Holiday stress has started already. When I greeted a colleague this morning, I could hear the stress in her voice. With a just over a week to go before Thanksgiving, she is already planning to host out of town guests, clean the house and prepare a feast for dozens of people. It can be overwhelming.
She is not alone. Although the goal of Thanksgiving is to foster gratitude, it often brings more stress than thankfulness.Mothers-in-law, crazy uncles, Black Friday shopping and holiday travel all contribute to a dull sense of dread. It is easy to forget to be thankful, both in our personal and professional lives.
Holiday stress is similar to work stress. Feeling like you have too much to do and not enough time? Working with people who are challenging? Feeling distracted, cynical or unappreciated? All these sources of stress apply equally to the holidays and work. One key to managing personal and professional stress is to shift your thinking and gain a new perspective through intentional gratitude.
Thankfulness in the workplace is both personal and organizational. Personal thankfulness relates to expressing appreciation to colleagues on a regular basis. Too often managers assume that all their team needs is a steady job and a paycheck. But telling others that you appreciate their work and talents helps:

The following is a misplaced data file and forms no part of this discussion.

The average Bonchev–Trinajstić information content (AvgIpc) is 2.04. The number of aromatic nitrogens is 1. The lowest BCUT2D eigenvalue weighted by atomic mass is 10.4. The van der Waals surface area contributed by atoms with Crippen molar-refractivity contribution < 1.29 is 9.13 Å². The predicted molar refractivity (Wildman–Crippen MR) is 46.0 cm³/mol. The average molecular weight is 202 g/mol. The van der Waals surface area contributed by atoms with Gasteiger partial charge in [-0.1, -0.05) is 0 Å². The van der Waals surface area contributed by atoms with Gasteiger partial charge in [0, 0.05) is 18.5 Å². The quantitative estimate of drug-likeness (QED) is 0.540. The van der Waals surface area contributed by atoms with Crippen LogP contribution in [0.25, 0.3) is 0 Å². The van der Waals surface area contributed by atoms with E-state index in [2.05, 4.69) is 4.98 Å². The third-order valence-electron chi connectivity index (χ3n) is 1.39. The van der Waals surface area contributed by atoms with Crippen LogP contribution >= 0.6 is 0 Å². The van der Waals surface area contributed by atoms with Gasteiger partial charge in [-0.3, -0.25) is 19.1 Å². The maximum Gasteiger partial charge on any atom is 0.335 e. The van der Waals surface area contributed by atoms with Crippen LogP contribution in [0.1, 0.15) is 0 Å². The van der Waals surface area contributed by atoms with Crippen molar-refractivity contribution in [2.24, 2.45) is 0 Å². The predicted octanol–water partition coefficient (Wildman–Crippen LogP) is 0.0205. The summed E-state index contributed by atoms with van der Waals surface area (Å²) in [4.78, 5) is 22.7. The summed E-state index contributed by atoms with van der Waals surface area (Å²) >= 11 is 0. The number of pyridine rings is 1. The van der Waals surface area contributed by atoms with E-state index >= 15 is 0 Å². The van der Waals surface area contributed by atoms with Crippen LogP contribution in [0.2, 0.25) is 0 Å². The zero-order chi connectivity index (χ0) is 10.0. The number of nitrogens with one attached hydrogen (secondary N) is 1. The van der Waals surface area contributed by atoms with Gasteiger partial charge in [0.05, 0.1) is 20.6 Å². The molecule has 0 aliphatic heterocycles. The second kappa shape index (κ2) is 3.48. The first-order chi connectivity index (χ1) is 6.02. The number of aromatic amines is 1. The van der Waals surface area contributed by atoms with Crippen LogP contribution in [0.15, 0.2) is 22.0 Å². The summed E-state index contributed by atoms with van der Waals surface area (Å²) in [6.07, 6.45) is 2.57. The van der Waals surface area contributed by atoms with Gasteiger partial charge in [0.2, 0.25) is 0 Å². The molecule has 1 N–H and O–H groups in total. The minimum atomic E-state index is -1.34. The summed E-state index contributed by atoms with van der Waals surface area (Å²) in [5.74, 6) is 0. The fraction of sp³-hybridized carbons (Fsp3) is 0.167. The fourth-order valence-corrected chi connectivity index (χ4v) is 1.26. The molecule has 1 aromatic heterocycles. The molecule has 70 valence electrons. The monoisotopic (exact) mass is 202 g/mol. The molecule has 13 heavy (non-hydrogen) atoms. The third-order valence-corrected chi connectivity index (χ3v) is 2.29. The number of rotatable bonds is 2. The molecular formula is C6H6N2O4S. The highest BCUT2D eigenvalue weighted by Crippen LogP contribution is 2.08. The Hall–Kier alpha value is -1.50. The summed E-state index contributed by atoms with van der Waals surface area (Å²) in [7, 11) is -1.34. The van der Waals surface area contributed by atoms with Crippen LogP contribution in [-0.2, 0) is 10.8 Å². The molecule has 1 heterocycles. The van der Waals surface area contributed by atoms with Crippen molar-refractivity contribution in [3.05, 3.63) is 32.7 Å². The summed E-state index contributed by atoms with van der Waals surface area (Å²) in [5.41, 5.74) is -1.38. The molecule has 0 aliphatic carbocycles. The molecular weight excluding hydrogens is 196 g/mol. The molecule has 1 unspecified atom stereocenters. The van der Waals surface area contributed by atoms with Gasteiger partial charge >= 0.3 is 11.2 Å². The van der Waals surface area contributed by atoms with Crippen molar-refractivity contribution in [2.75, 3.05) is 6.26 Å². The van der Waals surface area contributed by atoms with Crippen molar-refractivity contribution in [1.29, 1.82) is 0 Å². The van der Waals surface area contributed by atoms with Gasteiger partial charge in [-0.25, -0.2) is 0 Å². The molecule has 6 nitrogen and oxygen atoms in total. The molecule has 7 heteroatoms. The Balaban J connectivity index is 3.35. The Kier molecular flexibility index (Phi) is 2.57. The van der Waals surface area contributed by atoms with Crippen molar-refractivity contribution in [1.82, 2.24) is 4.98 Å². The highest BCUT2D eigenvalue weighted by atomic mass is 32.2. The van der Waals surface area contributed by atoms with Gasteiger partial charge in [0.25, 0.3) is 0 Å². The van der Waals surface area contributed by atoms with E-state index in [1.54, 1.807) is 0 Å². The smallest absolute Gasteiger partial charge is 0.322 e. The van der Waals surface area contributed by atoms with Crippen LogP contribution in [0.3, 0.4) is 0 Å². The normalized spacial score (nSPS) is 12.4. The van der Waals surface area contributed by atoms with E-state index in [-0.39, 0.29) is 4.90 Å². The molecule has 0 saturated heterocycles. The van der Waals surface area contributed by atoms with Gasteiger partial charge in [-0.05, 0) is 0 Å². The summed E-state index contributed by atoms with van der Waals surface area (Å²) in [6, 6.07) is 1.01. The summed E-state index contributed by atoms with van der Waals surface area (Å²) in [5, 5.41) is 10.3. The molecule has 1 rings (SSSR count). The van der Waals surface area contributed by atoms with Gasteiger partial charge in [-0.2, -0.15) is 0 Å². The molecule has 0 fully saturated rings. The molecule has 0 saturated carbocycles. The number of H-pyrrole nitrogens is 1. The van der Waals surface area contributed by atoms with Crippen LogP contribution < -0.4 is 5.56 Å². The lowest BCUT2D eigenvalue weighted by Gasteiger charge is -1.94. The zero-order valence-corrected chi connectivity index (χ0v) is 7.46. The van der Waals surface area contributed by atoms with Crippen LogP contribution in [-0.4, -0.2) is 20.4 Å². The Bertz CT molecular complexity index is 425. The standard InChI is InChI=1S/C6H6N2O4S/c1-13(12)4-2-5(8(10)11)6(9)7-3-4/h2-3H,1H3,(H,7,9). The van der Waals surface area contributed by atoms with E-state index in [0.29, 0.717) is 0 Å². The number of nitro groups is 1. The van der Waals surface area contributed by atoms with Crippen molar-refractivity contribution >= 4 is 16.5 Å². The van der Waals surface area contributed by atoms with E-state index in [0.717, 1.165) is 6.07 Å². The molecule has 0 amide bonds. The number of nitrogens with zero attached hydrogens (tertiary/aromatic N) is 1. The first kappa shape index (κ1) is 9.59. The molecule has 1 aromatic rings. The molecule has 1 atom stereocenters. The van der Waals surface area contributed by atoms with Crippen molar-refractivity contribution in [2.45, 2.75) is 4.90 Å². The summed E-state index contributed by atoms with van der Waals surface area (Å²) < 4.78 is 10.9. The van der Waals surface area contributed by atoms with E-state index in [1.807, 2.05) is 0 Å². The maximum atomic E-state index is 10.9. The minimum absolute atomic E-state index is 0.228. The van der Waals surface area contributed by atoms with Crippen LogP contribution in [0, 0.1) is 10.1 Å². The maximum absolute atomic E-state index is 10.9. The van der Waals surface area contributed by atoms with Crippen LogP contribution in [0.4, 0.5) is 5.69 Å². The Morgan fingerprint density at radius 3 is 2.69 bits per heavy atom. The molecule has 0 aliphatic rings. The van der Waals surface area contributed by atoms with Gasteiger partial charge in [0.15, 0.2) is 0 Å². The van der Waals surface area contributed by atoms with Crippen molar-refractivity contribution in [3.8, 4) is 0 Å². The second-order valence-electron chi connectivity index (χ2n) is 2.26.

- Build Trust
- Reduce Cynicism
- Increase Confidence
- Improve Relationships
Organizational thankfulness can transform a corporate culture into one marked by engagement, collaboration and productivity. While one person cannot change a corporate culture alone, there are things anyone can do to promote organizational thankfulness.
- Remember that attitudes and emotions are contagious. If you are careful to thank and encourage the people around you, others will probably do the same.
- Make gratitude part of your planning process. Add “Thank You” items to meeting agendas or include gratitude steps while planning projects.
- Look for “Positive Deviance”. Managers who identify individuals who are doing well when others are struggling can often identify perspectives, ideas or practices that improve the overall performance of a team.
This Thanksgiving, challenge yourself to intentionally practice personal and organizational thankfulness. Take a few moments to thank the people you work with. The impact can be profound.
Let us know how you used gratitude to improve your workplace.